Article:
The First 30 Days of School

The First 30 Days of School In-Class and Distance Learning header with workwheets in the background

The first 30 days of school are never easy. In fact some might call those days exhausting and overwhelming. And that’s when we know what to expect and what to plan for.

With talks about distance learning, alternative schedules, and hybrid models, this school year may be a whole other ballgame. Yikes!

To help you out, I’ve spent countless hours working on a plan for the first 30 days of third grade and fourth grade. You can download all of the documents here. In this post, you’ll find an overview of how to use this plan, as well as a few other helpful tips.

Keep This In Mind

More than ever, we don’t know what to expect from our students. We may need to move at a slower pace or even teach concepts that we don’t typically teach. It’s okay. You can use this guide as framework-a starting place. If you need to slow down and spend more time on a lesson, do it!

How to Use This Document

Inside you’ll find a 30 day plan for third grade reading, writing, and math. You’ll also find a 30 day plan for fourth grade reading, writing, and math. All of the pictures are linked to resources in my TpT Store. All of the linked words (written in blue) are linked to a blog post with additional information.

Language Arts

The language arts plan consists of a daily reading warm-up, reading mini lesson, reading groups, and writing lessons. You can see how to implement each component below.

Reading Warm-Up

The reading warm-up can be used to review the previous week’s lessons. This review should take students about 10 minutes to complete, and we always go over the answers together. You can use the print version or the digital version on Google Forms. The data from this review is perfect for gathering data to form small groups.

Reading Lessons

All of the reading lessons come with a detailed lesson plan. Each lesson includes a mentor text suggestion and an explanation of that day’s reading skill or strategy. The lessons in the first 30 days center around comprehension strategies which students will rely on for the remainder of the year.

In the unit, there are also weekly fluency passages, weekly vocabulary activities, and weekly homework assignments. Since there’s a chance we will be moving to more distance learning, I’ve recorded myself teaching the mini lesson for all 30 lessons. There is also a digital version of each of the recording sheets.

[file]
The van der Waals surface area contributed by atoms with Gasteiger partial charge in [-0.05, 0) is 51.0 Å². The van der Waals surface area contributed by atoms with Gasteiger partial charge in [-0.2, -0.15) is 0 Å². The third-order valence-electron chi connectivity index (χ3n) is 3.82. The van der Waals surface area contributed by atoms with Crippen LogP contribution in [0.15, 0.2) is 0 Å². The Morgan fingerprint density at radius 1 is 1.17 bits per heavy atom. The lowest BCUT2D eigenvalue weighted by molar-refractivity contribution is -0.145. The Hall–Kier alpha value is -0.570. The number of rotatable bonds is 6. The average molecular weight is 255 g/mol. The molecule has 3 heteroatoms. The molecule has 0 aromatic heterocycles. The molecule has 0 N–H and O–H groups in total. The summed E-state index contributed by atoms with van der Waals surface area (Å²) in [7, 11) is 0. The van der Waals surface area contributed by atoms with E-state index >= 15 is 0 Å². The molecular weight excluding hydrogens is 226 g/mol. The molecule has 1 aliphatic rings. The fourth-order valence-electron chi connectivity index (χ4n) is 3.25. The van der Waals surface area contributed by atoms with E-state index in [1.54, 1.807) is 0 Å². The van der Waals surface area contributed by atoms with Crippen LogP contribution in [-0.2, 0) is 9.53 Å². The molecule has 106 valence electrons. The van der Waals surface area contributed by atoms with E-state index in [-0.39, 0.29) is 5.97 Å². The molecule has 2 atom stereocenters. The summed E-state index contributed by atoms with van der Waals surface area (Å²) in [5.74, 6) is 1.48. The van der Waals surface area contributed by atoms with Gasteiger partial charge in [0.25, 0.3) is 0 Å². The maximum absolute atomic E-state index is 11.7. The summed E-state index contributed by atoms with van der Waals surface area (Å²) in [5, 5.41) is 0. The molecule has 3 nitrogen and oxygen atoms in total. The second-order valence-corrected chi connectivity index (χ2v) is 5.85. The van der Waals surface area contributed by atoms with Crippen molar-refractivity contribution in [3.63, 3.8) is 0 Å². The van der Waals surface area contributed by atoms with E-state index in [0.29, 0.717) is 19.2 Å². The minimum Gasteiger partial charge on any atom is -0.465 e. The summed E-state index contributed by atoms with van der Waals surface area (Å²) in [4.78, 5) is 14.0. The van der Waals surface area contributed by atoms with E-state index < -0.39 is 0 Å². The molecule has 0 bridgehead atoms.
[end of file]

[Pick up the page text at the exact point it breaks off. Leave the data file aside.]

Reading Response Choices

During our independent reading time, students complete one reading response a week. You can print these or use the Google Slides version. The three prompt options can be used with ANY text.

Spelling Patterns

This will be used for students who need extra support with spelling patterns and decoding. I use this resource along with leveled readers for additional instruction. There is a digital version of this resource, but I prefer the paper copy of this resource.

Novel Studies

Students may participate in a novel study for enrichment in reading. Each novel study’s lesson correlates directly with the lesson taught during the reading mini lesson. These can also be completed digitally or in a print version. There are five novel study choices included in each reading unit. I am currently in the process of updating each unit’s novel studies and reading mentor text to ensure that I included books that represent all students.

Introducing Paragraphs

Before I jump all the way into writing, I like to teach students how to write a high quality paragraph. These lessons use amazing back-to-school mentor texts to teach students step-by-step how to write a paragraph.

Personal Narratives

Students begin the year with personal narratives. If you are short on time, you may omit the included mentor text and refer to the text read during your reading lesson.


The math plan consists of a daily math warm-up that focuses on number sense, conceptual math lesson, math centers, and a digital interactive notebook activity. You can see how to implement each component below.

Math Warm-Up

This is my favorite resource for giving students the opportunity to develop number sense. Each day there is a series of slides with a specific focus. For example, one day students may focus on subitizing or unitizing. Another day students count the room (which is such a valuable activity). Another day be be a series of number strings and number talks, while the following day students may complete a which number doesn’t below activity. This is best completed as a whole group activity. I do not recommend using this resource for digital learning.

Weekly Word Problems